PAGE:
There are opportunities for drug enforcement at each of the stages of illicit drug production and distribution. The illegal goods and market system consists of mostly foreign and some domestic crops, offshore and onshore processing/chemical manufacturing, transportation, distribution chains, and coordination between buyers and streetlevel dealers. Law enforcement agencies have tried, in varying degrees, to disrupt the production/distribution cycle at every stage. Enforcement higher up the productiondistribution chain promises to cut supplies and increase prices, thereby reducing use.
In the late 1980s, there was a growing interest in streetlevel dealing as a weak link in the chain. The point of transaction between the street dealer and user is vulnerable: it is out in the open, money and drugs have to change hands, and it is difficult to relocate drug dealing points if disrupted and reestablish contacts. Drug dealers are unable to advertise, and are often hemmed in by turf claimed by other dealers.
Municipal police have several strategies for disrupting streetlevel drug markets in an effort to 1) increasing the time between successful transactions, thereby decreasing drug use; 2) increasing the safety of neighborhood residents by getting openair dealers off the streets; and 3) using streetlevel contacts and arrests to identify midlevel and higher dealers for arrest. The Pittsburgh narcotics impact squad has several units and teams that sweep hot spot corners and bars, disrupting markets and arresting street dealers and users. Crackdowns saturate neighborhoods with narcotics police walking, patrolling, and disbanding groups of people in known drug markets. Community oriented policing puts foot patrol in communities to work directly with residents to identify long term solutions to drugs and other problems. Some situations, for example indoors dealing or working from the streetlevel up to midlevel dealers, require undercover or confidential informant buys. Purchased drugs are sent to the crime lab, and if positive result in warrants for arrest.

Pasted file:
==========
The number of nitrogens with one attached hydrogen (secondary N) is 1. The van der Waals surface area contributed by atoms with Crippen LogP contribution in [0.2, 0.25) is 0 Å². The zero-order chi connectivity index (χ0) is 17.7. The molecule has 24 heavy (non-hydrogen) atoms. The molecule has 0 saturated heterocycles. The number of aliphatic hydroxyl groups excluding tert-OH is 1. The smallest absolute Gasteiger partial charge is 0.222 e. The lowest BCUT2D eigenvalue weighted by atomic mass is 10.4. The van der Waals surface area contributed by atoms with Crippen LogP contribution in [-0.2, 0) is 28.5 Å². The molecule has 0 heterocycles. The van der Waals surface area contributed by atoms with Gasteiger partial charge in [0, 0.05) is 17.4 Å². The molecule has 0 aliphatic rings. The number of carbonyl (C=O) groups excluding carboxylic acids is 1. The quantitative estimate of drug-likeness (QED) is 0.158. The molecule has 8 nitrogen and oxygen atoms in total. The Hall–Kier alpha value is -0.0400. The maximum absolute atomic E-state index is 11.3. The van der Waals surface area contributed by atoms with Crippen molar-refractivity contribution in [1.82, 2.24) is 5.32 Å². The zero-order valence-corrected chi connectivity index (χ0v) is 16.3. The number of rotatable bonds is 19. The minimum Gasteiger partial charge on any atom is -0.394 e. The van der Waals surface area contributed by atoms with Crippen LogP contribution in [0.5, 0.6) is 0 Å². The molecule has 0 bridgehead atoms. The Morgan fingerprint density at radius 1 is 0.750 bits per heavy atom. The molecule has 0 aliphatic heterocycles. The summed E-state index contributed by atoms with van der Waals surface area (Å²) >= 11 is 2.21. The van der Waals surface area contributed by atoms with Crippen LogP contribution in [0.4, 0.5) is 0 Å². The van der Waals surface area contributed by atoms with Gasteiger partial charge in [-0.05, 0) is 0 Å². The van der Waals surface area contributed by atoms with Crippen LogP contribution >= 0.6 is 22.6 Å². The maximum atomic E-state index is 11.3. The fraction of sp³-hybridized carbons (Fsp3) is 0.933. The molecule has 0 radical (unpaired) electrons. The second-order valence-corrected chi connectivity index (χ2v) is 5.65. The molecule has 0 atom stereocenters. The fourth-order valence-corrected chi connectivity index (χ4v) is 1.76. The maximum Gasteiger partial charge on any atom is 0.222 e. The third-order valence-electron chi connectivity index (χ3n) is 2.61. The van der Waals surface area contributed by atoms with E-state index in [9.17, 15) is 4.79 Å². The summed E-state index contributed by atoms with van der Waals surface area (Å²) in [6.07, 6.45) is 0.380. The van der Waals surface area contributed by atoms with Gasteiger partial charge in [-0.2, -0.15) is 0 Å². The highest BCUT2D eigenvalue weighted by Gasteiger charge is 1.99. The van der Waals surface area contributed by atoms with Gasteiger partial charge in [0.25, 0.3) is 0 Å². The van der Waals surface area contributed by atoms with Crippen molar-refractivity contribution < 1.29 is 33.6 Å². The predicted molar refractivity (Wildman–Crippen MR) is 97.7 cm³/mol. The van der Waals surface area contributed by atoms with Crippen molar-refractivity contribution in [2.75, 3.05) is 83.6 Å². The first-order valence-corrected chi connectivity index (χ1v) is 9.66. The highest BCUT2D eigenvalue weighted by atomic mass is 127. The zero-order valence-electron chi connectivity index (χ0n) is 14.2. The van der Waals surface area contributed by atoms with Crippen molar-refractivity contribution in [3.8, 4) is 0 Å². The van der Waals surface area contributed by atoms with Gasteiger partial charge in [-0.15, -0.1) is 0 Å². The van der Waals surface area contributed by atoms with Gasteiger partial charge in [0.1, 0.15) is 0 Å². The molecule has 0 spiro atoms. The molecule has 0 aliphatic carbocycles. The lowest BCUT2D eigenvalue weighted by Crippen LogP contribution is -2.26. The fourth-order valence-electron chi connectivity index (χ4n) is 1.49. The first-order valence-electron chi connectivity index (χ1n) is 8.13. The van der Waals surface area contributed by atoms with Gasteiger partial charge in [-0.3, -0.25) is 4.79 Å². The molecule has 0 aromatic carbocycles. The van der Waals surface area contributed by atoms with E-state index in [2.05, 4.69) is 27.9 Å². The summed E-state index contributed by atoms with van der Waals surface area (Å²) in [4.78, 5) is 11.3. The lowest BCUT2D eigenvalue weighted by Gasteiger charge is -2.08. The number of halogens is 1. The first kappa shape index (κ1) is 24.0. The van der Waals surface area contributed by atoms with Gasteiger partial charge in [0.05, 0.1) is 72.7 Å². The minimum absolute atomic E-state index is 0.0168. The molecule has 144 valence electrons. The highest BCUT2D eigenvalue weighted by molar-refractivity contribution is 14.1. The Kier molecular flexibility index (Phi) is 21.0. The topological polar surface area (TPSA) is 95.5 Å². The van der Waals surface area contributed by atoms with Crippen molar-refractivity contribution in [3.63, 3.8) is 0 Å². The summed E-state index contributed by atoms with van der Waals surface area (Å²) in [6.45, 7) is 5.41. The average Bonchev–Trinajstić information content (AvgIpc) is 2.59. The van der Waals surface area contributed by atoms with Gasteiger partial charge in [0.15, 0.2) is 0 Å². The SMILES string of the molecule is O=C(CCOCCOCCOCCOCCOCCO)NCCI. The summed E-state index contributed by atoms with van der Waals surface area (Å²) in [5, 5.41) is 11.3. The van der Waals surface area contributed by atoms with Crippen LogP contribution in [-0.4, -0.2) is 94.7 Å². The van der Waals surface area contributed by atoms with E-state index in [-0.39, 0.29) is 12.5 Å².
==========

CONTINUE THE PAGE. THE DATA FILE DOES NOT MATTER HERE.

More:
In response to enforcement, streetlevel dealing displaces in location, generally only a few blocks away. Before the Pittsburgh narcotics squad had weekend or 24 hour coverage, drug dealing often displaced to uncovered times. Corners that were impacted by street sweeps soon employed seller teams: lookouts, touters to attract and screen buyers, money holders and drug holders. Dealers commandeered or "rented" font porches to get the benefits of both public visibility and private property. Bars are attractive public facilities for drug dealing. Dealers and users can legitimately loiter, they can get lost in the crowd and toss drugs in a corner if the bar is raided, and there is limited guardianship controlling activities in and around bars.
DMAP has been successful in tracking displacement in time and space, identifying new hot spots before street officers do. After three years of police continually disrupting displaced hot spots, the two largest drug markets in Pittsburgh were dramatically improved.
3.3 Literature on the Ecology of Crime
The early ecology of crimes studies, starting with Clifford Shaw's seminal study of delinquency in Chicago (1929), tended to be descriptive, noting the concentration of crime in central business districts (CBD's). Concentrations of delinquents' varied inversely in proportion to distance from the city center. Delinquents were also located adjacent to heavy industry and commerce. Attending socioeconomic conditions were areas that tended to have physical deterioration, decreasing population, poverty, minorities, and immigrant population.